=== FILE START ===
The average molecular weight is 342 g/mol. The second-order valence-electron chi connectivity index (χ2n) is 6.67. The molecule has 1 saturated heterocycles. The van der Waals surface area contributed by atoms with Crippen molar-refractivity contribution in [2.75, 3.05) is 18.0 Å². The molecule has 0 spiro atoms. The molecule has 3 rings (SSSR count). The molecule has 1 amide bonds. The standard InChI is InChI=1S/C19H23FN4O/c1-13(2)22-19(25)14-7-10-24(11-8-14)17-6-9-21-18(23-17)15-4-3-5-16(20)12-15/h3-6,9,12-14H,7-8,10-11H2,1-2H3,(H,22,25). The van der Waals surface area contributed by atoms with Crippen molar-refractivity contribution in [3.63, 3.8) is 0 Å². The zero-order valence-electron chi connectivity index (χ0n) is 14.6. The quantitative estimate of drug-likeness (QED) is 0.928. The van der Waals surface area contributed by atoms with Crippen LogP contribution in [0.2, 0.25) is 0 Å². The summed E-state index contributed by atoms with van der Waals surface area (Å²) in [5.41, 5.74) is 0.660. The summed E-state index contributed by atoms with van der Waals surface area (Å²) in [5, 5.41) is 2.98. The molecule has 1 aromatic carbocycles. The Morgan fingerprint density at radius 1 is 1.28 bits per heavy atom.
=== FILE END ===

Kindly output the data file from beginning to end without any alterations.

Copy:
The average molecular weight is 342 g/mol. The second-order valence-electron chi connectivity index (χ2n) is 6.67. The molecule has 1 saturated heterocycles. The van der Waals surface area contributed by atoms with Crippen molar-refractivity contribution in [2.75, 3.05) is 18.0 Å². The molecule has 0 spiro atoms. The molecule has 3 rings (SSSR count). The molecule has 1 amide bonds. The standard InChI is InChI=1S/C19H23FN4O/c1-13(2)22-19(25)14-7-10-24(11-8-14)17-6-9-21-18(23-17)15-4-3-5-16(20)12-15/h3-6,9,12-14H,7-8,10-11H2,1-2H3,(H,22,25). The van der Waals surface area contributed by atoms with Crippen molar-refractivity contribution in [3.63, 3.8) is 0 Å². The zero-order valence-electron chi connectivity index (χ0n) is 14.6. The quantitative estimate of drug-likeness (QED) is 0.928. The van der Waals surface area contributed by atoms with Crippen LogP contribution in [0.2, 0.25) is 0 Å². The summed E-state index contributed by atoms with van der Waals surface area (Å²) in [5.41, 5.74) is 0.660. The summed E-state index contributed by atoms with van der Waals surface area (Å²) in [5, 5.41) is 2.98. The molecule has 1 aromatic carbocycles. The Morgan fingerprint density at radius 1 is 1.28 bits per heavy atom.